What is digestion

Written By The HealthMeth Team - Updated On Saturday, March 13, 2021 6:00 PM

Definition of digestion

The digestion process is defined as the process of breaking down food and drink, which are the source of energy for the body, into smaller molecules in the form of carbohydrates, proteins, fats and vitamins, so that the body is able to use them to provide energy for the cells to do their work, and the digestive system in the body completes this process in an integrated manner among its parts . [1]

Parts of the digestive system

The digestive system consists of several parts that work in an integrated manner to complete the digestive process, namely: [2]

  • Mouth: The mouth breaks down and chews food, and flips it with saliva to digest it into smaller parts that the body can absorb.
  • Esophagus: The esophagus receives food from the mouth and directs it towards the stomach.
  • Stomach: The stomach contains food and mixes it with digestive enzymes and then directs it to the small intestine.
  • Small intestine: The small intestine increases the digestion of food by using the enzymes produced by the pancreas, and the bile juice produced by the liver. After converting food from the solid form to the liquid form, it is directed towards the large intestine or colon.
  • Pancreas: The pancreas secretes digestive enzymes into the duodenum, in addition to producing insulin and releasing it into the blood to stimulate the metabolism process.
  • Liver: The liver absorbs nutrients from the small intestine, and it helps to secrete bile to digest fats, and it also makes chemicals that the body needs through what it absorbs from the intestine, in addition to ridding the body of toxins.
  • Gallbladder: The gallbladder stores bile and releases it to the duodenum when it needs help digesting and absorbing fats.
  • Large intestine: The large intestine or colon processes liquid food residues coming from the small intestine, absorbs water from them and converts them to a solid form with the aim of eliminating them in the form of feces.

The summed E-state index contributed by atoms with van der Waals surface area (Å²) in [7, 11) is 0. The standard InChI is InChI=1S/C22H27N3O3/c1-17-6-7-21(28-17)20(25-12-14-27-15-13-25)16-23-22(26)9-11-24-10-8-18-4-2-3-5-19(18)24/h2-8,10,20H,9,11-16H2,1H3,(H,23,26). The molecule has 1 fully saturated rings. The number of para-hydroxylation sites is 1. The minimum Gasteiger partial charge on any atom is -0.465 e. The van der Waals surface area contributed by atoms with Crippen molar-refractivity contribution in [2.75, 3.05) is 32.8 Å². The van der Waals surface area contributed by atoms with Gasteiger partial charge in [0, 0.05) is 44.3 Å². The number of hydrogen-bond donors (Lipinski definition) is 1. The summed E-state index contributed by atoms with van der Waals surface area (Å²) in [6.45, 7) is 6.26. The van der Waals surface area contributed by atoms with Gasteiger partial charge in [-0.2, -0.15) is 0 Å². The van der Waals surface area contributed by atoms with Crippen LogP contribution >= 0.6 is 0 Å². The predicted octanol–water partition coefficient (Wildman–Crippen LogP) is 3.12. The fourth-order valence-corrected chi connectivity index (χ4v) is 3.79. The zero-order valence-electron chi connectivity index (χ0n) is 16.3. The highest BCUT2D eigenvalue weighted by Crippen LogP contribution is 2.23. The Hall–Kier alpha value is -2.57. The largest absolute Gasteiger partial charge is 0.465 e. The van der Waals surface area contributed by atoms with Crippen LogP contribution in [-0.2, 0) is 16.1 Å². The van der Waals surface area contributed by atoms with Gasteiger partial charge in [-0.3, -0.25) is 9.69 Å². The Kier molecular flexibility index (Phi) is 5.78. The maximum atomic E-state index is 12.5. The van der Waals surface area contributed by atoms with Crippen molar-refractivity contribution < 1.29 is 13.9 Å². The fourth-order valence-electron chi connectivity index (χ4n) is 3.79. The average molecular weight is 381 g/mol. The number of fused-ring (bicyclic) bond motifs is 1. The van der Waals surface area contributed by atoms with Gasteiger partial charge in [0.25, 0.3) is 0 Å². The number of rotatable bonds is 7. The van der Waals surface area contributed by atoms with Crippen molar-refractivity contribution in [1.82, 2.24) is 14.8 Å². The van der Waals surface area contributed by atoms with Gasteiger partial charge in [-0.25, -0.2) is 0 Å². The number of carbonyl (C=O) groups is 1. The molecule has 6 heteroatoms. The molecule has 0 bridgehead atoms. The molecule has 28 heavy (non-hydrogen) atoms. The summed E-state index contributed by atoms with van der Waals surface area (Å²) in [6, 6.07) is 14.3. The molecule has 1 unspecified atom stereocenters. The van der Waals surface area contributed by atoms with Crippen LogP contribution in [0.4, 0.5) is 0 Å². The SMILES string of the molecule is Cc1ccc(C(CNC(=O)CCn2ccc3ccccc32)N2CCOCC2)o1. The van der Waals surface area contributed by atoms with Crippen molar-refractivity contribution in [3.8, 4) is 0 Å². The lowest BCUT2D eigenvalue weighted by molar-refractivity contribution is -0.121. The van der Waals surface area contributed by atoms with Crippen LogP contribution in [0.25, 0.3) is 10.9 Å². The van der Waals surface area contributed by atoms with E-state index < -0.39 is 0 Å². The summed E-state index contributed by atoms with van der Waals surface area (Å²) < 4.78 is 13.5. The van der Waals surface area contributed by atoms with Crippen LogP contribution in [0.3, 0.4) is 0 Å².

• Rectum: The rectum connects the colon and the anus, and works to receive stool from the colon, then sends signals to the brain, and maintains stool until it is eliminated.
  • Anus: The anal canal is made up of muscles in the lower pelvis and two sphincter muscles, internal and external, which help control the process of elimination.

Control the digestive process

The digestion process in the body is controlled and guided by the following factors: [3]

  • Hormones : Hormones are secreted by cells lining the stomach, small intestine and pancreas, which in turn stimulate the digestive system to produce digestive juices, and send signals to the brain to alert it to the body's state of hunger or satiety, and thus regulate the digestive process.
  • Nerves : The nerves regulate the work of the digestive system in two ways, in the first way, the integration between the central nervous system and the digestive system is done by sending signals from the brain to the digestive system to prepare for the process of eating when smelling or seeing food, then the secretion of saliva in the mouth is stimulated as a preparatory step. In the second way, the nerves in the enteric nervous system release various substances that speed up or slow down the movement of food and produce digestive juices, followed by sending signals that control the intestinal muscles and make them contract and relax in order to push food through them.


  1. Nadine James, "What is Digestion? - Definition & Process" , www.study.com , Retrieved 17-1-2018. Edited.
  2. "The Structure and Function of the Digestive System" , www.clevelandclinic.org , Retrieved 17-1-2018. Edited.
  3. "Your Digestive System & How it Works" , www.nih.gov , Retrieved 17-1-2018. Edited.